We assembled a committee of TRC members to organize all the details. The committee members would communicate via e-mail. This immediately made apparent our first problem, the same problem that has frustrated me in many areas of the TRC. E-mail is a terrible way to carry on meaningful communications. It took several days to communicate ideas back and forth. This is not a reflection of the committee members, but rather of our chosen method of communication. This leads to my first suggestion for next time. Rather than have a committee of 5 or 6 that communicates electronically, we should have a small group of around 3 people run the tournament. These people should be located close enough to each other that they can have regular, and convenient, face-to-face discussions. The committee setup worked well for hashing out the rules. Each member posted ideas and responses to others' ideas. After a couple of weeks of discussions, we settled on the rules of the tournament. I knew early on that this would not work once the tournament started. We would need fast and accurate communications to administer the tournament. Fortunately, I would have the time available to take on much of this burden. A small group in one location would be able to communicate more quickly without breakdowns.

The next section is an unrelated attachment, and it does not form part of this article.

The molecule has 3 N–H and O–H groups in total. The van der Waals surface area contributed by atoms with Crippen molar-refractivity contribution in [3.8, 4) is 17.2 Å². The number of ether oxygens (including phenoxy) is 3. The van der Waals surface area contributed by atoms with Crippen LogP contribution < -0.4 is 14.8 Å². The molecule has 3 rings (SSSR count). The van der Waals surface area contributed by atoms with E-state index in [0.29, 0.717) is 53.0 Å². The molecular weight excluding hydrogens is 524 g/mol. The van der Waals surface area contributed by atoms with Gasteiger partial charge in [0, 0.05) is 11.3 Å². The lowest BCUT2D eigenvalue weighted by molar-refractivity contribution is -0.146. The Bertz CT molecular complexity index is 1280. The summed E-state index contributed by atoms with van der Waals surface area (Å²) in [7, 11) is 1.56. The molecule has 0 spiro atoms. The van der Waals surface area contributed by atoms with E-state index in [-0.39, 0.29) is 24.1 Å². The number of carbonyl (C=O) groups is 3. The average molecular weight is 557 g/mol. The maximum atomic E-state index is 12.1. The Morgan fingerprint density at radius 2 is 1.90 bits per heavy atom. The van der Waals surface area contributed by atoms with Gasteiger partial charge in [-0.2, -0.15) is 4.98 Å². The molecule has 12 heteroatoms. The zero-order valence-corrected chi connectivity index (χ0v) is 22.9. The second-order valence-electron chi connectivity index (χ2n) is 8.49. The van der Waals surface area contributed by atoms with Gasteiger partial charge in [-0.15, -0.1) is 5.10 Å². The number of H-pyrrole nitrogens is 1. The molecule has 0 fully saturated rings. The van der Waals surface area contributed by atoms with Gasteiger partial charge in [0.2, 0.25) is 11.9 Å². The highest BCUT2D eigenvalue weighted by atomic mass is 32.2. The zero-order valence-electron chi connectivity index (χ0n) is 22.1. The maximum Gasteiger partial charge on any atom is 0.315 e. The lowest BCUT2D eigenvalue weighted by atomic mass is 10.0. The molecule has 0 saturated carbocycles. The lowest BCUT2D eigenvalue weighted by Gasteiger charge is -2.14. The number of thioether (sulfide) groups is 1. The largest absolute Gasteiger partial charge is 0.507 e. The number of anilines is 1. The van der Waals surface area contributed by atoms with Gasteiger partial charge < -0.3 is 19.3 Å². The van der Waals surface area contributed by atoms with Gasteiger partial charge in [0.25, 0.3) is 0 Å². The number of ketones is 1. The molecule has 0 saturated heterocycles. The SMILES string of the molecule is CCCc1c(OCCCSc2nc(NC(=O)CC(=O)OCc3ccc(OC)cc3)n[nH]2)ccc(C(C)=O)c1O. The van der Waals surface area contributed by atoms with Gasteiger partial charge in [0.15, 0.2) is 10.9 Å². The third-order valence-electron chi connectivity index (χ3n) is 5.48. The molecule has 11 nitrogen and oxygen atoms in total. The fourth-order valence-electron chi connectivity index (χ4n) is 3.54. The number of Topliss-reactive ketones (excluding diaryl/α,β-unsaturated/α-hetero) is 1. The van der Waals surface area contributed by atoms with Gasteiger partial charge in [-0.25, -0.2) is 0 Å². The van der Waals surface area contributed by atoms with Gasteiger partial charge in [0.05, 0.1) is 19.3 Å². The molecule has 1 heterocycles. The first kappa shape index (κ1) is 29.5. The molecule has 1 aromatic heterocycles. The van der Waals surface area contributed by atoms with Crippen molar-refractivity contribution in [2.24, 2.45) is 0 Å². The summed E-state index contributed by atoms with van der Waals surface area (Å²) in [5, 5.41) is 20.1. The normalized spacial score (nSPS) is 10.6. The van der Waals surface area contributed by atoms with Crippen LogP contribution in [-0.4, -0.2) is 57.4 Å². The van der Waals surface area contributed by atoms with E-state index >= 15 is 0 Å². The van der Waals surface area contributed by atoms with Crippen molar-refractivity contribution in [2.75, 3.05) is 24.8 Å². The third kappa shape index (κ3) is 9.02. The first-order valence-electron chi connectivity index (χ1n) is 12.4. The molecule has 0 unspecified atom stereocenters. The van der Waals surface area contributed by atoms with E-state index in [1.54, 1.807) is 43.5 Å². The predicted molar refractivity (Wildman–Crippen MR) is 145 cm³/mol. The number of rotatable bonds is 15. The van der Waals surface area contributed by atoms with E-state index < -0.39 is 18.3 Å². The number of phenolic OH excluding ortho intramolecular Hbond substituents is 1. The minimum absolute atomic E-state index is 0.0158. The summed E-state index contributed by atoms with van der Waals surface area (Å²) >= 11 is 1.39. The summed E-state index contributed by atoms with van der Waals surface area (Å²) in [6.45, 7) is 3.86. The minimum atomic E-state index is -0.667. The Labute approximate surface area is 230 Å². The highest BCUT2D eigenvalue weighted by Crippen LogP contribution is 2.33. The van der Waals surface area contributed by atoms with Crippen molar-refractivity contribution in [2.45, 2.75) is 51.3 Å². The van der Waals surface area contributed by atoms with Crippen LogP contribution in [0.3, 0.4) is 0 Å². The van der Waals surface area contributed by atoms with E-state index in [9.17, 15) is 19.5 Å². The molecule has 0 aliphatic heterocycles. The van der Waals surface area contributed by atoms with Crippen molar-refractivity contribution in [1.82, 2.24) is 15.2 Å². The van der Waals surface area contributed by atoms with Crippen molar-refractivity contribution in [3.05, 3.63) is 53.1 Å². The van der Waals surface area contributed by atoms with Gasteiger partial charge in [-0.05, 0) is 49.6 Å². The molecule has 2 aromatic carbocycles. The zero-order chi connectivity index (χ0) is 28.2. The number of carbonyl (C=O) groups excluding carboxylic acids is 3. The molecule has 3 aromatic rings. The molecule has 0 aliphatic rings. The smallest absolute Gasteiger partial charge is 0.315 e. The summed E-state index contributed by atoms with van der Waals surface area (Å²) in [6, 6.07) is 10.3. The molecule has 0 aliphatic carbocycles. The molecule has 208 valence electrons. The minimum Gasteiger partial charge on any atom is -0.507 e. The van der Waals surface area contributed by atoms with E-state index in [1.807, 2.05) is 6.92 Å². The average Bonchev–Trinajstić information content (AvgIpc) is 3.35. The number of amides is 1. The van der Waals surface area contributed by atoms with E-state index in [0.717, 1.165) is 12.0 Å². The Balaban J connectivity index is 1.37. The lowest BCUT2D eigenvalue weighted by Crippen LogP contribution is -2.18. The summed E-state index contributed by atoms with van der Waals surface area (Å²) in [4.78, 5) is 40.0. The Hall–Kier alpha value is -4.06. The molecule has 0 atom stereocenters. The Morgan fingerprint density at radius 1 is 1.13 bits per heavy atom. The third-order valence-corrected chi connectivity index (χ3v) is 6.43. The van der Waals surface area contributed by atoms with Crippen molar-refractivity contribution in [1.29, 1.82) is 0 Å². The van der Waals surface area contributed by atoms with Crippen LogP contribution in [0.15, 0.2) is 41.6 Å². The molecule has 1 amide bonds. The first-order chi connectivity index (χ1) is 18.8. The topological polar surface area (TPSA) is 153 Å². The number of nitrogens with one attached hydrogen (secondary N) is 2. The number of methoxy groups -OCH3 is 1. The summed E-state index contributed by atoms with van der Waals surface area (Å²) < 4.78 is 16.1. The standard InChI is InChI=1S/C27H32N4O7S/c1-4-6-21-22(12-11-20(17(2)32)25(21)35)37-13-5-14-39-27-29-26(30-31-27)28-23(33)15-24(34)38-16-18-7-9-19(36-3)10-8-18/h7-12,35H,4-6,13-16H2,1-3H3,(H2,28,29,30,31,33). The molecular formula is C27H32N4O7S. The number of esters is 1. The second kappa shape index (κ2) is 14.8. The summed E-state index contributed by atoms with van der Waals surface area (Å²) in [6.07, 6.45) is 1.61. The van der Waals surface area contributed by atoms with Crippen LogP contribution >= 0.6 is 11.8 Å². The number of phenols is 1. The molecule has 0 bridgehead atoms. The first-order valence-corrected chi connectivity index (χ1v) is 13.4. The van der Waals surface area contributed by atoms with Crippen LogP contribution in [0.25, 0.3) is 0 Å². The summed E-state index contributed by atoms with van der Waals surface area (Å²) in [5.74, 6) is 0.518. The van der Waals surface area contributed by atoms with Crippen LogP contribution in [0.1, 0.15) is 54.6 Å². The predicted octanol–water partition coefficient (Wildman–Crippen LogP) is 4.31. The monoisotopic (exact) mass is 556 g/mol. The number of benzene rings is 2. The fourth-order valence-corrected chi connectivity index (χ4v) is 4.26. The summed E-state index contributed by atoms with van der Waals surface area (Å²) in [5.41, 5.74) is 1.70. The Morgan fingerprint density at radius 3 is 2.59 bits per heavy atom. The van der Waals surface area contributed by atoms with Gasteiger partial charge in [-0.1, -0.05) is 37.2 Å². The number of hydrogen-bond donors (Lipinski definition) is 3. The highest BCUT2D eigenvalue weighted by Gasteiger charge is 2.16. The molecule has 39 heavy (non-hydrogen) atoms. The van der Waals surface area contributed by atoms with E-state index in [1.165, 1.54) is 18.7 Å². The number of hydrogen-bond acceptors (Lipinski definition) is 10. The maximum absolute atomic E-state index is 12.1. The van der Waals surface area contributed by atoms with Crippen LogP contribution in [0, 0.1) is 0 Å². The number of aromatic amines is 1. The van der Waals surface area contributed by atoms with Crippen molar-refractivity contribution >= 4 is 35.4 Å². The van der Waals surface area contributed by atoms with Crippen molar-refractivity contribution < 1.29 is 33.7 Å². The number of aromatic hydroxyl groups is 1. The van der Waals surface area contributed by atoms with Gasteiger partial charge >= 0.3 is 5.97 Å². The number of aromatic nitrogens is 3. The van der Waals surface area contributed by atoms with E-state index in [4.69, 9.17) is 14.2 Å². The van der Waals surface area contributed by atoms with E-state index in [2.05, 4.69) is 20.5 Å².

The first, and most obvious, problem we had in running this tournament was to get all the players together to play. Our budget of zero eliminated the possibility of gathering all the players in one place, so the Internet was our only chance. After a very brief discussion, we decided on Internet Relay Chat (IRC). Ken Hudson's "NetNetRunner" online NR software was brought up, but we decided that, at that time, it was too unstable to have the reliability we wanted. Besides, very few players had or could use NNR. We wanted to make access to the tourney fairly easy to acquire. IRC was fairly widely used, was relatively reliable, could be used on a variety of computers, and was easy to learn. Using IRC created the two most significant (by FAR) problems of the tournament.